The core research problem was formulated as follows: What were the diversity dynamics operating in the relationship between students, lecturers and management at an HBU? Researchers have not explored the diversity dynamics that operated in the relationship between the students, lecturers and management in a South African HBU. As a lecturer who worked at an HBU, I am interested in understanding the nature of the diversity dynamics evident in the relationship between the students, lecturers and management, and how these dynamics impacted the effectiveness of these three stakeholders in their different roles. By describing the diversity dynamics evident in their relationships from the lecturers' perspective, the awareness of the diversity dynamics that operated in the HBU can be developed.
The potential value-add of the research is achieved by enhancing the understanding of diversity dynamics. It is also available for application by lecturers and management, to form a different understanding of conscious and unconscious factors impacting on the relationship between, and effectiveness of, the three stakeholders in their respective roles. This understanding of diversity dynamics can be used in other South African organisations by researchers, consultants and managers to enhance their understanding of diversity dynamics, and inform the nature of the diversity management initiatives implemented in these organisations.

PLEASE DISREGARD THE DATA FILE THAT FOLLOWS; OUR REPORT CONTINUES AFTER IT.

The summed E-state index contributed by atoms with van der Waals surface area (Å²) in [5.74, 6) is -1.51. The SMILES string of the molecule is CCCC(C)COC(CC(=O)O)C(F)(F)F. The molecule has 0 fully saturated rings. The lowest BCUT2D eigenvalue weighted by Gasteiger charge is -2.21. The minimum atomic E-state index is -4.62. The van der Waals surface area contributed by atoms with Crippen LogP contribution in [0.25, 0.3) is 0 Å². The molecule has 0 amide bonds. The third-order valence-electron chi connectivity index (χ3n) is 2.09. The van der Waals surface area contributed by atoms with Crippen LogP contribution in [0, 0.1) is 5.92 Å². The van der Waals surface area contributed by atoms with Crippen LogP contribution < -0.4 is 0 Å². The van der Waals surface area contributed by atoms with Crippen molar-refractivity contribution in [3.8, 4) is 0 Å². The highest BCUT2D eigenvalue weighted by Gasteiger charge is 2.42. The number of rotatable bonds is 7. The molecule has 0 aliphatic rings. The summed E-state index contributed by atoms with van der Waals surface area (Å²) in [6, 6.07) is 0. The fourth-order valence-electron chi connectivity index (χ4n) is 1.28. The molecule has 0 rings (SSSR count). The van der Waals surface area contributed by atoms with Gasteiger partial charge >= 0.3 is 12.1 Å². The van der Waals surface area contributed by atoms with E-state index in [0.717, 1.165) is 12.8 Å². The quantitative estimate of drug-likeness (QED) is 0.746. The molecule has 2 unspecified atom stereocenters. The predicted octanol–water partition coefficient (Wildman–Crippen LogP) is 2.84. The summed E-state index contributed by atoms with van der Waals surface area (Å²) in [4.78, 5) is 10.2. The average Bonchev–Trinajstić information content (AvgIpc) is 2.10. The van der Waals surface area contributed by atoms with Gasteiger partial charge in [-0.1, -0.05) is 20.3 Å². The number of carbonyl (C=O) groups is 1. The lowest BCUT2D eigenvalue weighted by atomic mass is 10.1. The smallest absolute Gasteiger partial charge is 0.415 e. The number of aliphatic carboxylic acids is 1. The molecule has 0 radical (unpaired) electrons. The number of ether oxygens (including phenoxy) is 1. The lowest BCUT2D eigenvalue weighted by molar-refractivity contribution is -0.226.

The rest of the article is structured as follows. The research design is presented, with reference to the research approach and strategy. This is followed by the research method consisting of the setting, roles of the researcher, sampling method, data collection, recording and analysis. Lastly, the strategies employed to ensure quality data are mentioned. Thereafter the findings are presented as manifested themes. The discussion contains the research hypothesis followed by the conclusion, recommendations, limitations and suggestions for further research.
A qualitative research method was followed, based on hermeneutic phenomenology (Terre Blanche & Durrheim, 2002), that allowed for in-depth description and interpretation, and that applied the SP perspective of the essence of the lecturers' (emotional) experiences in an HBU. This SP perspective enabled the formation of an in-depth understanding of the diversity dynamics operating in the relationship between the students, lecturers and management.
Using a case study design, I obtained an in-depth description of the (emotional) experiences of the lecturers, with emphasis on the diversity dynamics at work in their relationship with students and management. A literature review was undertaken at the beginning of the research process and was used as an ongoing strategy during the research process, to focus on different elements of the research, in order to establish a sound thread of reference pertaining to the key arguments and ideas. This strategy is especially applicable when applied to the literature control that will be used in the interpretation of the data (Creswell, 2003; Henning, Van Rensburg & Smit, 2004).
The research process started when I, as a lecturer at an HBU, was confronted by violent interactions between lecturers and students, and perceived a passivity from management when lecturers were violently threatened by students in social and academic settings, within the HBU. Based on sociohistorical factors, my personal experiences and SP, I explored the (emotional) experiences of lecturers at an HBU, such as their relationship with students and management, to form an understanding about the diversity dynamics operating between the students, lecturers and management.